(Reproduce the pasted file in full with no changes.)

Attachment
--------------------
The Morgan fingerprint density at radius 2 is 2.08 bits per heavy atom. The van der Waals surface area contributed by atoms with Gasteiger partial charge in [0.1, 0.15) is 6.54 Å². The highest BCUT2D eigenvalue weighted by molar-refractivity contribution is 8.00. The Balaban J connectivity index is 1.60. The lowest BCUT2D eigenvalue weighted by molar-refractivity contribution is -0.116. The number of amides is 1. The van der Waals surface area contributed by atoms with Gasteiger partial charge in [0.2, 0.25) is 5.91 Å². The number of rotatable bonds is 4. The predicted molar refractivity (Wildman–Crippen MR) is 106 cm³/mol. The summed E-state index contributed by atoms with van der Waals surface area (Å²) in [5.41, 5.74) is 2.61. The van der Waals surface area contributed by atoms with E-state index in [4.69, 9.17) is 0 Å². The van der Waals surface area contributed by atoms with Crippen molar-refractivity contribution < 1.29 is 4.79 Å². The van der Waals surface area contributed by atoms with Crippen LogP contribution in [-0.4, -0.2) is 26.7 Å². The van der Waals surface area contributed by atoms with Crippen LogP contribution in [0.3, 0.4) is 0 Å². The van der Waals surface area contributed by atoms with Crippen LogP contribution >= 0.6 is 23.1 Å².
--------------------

The Morgan fingerprint density at radius 2 is 2.08 bits per heavy atom. The van der Waals surface area contributed by atoms with Gasteiger partial charge in [0.1, 0.15) is 6.54 Å². The highest BCUT2D eigenvalue weighted by molar-refractivity contribution is 8.00. The Balaban J connectivity index is 1.60. The lowest BCUT2D eigenvalue weighted by molar-refractivity contribution is -0.116. The number of amides is 1. The van der Waals surface area contributed by atoms with Gasteiger partial charge in [0.2, 0.25) is 5.91 Å². The number of rotatable bonds is 4. The predicted molar refractivity (Wildman–Crippen MR) is 106 cm³/mol. The summed E-state index contributed by atoms with van der Waals surface area (Å²) in [5.41, 5.74) is 2.61. The van der Waals surface area contributed by atoms with E-state index in [4.69, 9.17) is 0 Å². The van der Waals surface area contributed by atoms with Crippen molar-refractivity contribution < 1.29 is 4.79 Å². The van der Waals surface area contributed by atoms with Crippen LogP contribution in [-0.4, -0.2) is 26.7 Å². The van der Waals surface area contributed by atoms with Crippen LogP contribution in [0.3, 0.4) is 0 Å². The van der Waals surface area contributed by atoms with Crippen LogP contribution >= 0.6 is 23.1 Å².